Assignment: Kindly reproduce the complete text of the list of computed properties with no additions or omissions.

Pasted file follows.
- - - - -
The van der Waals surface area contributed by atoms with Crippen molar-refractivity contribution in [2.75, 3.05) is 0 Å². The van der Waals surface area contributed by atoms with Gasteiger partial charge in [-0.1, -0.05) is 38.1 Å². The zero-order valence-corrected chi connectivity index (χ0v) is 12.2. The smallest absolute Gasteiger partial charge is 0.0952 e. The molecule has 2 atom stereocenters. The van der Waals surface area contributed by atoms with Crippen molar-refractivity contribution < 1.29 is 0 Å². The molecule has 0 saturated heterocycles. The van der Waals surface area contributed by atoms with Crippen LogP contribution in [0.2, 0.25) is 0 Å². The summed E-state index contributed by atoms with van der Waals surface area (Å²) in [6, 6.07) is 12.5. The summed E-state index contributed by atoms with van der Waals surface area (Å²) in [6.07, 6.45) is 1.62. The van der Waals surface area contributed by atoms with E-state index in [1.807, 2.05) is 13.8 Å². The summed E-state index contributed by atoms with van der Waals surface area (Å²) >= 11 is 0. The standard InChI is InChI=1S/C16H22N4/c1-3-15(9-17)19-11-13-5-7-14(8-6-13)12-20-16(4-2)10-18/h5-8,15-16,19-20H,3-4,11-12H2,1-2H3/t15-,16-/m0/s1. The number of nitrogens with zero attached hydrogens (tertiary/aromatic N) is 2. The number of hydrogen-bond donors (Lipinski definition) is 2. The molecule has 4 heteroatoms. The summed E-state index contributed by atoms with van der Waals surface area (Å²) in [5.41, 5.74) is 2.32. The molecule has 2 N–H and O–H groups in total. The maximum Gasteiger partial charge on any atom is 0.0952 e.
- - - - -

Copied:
The van der Waals surface area contributed by atoms with Crippen molar-refractivity contribution in [2.75, 3.05) is 0 Å². The van der Waals surface area contributed by atoms with Gasteiger partial charge in [-0.1, -0.05) is 38.1 Å². The zero-order valence-corrected chi connectivity index (χ0v) is 12.2. The smallest absolute Gasteiger partial charge is 0.0952 e. The molecule has 2 atom stereocenters. The van der Waals surface area contributed by atoms with Crippen molar-refractivity contribution < 1.29 is 0 Å². The molecule has 0 saturated heterocycles. The van der Waals surface area contributed by atoms with Crippen LogP contribution in [0.2, 0.25) is 0 Å². The summed E-state index contributed by atoms with van der Waals surface area (Å²) in [6, 6.07) is 12.5. The summed E-state index contributed by atoms with van der Waals surface area (Å²) in [6.07, 6.45) is 1.62. The van der Waals surface area contributed by atoms with E-state index in [1.807, 2.05) is 13.8 Å². The summed E-state index contributed by atoms with van der Waals surface area (Å²) >= 11 is 0. The standard InChI is InChI=1S/C16H22N4/c1-3-15(9-17)19-11-13-5-7-14(8-6-13)12-20-16(4-2)10-18/h5-8,15-16,19-20H,3-4,11-12H2,1-2H3/t15-,16-/m0/s1. The number of nitrogens with zero attached hydrogens (tertiary/aromatic N) is 2. The number of hydrogen-bond donors (Lipinski definition) is 2. The molecule has 4 heteroatoms. The summed E-state index contributed by atoms with van der Waals surface area (Å²) in [5.41, 5.74) is 2.32. The molecule has 2 N–H and O–H groups in total. The maximum Gasteiger partial charge on any atom is 0.0952 e.